…how to fall down
into the grass, how to kneel down in the grass,
how to be idle and blessed, how to stroll through the fields,
which is what I have been doing all day.
Tell me, what else should I have done?
Mary Oliver knows what more of us must learn. Whatever we are doing, is what we are doing. Why worry that we ought to be doing something else? I putter about for this or that scrap to piece together…a word for the day, the week, a frame on which to stretch a canvas. A peg to hang ideas on.
Should we be doing or being? What, in you, is being today? Being is tough. Doing is easier. Being is suspect. People wonder what we’re doing!
What do I show for what I’m doing? for who I am being? What frame for my canvas, what design for the quilt? No matter theory, the big picture, or a meaning I lay on diverse events, life keeps coming down to chapter and verse. This specific event, this word with that person, these hours spent flipping through books, notes, and remembering to water the hanging begonias.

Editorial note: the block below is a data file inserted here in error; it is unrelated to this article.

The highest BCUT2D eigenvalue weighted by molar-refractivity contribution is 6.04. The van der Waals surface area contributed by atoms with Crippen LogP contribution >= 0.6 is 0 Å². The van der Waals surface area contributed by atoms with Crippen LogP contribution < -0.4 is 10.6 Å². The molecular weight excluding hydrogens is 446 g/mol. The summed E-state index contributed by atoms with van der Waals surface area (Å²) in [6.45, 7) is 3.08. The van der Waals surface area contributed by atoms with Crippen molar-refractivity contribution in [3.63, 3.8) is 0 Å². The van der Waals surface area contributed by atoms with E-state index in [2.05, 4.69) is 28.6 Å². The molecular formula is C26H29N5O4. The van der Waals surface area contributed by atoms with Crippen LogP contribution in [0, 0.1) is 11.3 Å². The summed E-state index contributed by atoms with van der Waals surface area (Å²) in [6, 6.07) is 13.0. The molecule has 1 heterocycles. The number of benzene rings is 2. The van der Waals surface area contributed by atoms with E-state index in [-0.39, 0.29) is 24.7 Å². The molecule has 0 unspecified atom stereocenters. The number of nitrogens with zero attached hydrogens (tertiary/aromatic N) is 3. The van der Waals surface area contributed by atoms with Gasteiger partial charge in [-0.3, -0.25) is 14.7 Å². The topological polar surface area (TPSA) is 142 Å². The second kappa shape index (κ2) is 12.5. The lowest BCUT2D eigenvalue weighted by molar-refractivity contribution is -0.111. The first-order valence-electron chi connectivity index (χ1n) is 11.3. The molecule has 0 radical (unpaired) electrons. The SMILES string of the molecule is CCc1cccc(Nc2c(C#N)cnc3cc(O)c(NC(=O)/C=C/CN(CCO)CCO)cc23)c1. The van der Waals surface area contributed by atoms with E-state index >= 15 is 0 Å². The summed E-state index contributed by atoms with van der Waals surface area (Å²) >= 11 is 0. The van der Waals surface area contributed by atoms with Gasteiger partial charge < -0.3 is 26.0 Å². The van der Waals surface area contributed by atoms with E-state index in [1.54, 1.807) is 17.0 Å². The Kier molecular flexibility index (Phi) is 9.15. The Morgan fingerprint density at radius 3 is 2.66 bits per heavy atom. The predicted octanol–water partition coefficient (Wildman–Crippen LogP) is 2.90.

We each are only one person who can do mostly only one thing at a time. Each choice we make in a day like today eliminates other choices, or limits what else will suit. Every plunge into the pool is a risk of an habitual order.
And would it have been worth it after all? Would it have been worthwhile? [Prufrock, Eliot]
I labor always over the BIG risks: the yawning abyss into vulnerability, deep relationship, substantial change, or speaking truth in the face of enemies. But every day, every moment requires a commitment of its own, large, small, or immeasurable.
Just these moments add up to a way of life. My puttering over this book and that, this view or that, sorting through scraps of papers long ago filed away, give me away. I seek meaning in everything. The moment I have, the now that is mine, the truth of myself. Every day presents an empty canvas. Every day the cat must be fed, caressed. The apple cut, the water poured, the garden tended. The word laid down.
Miracles are made of ordinary stuff.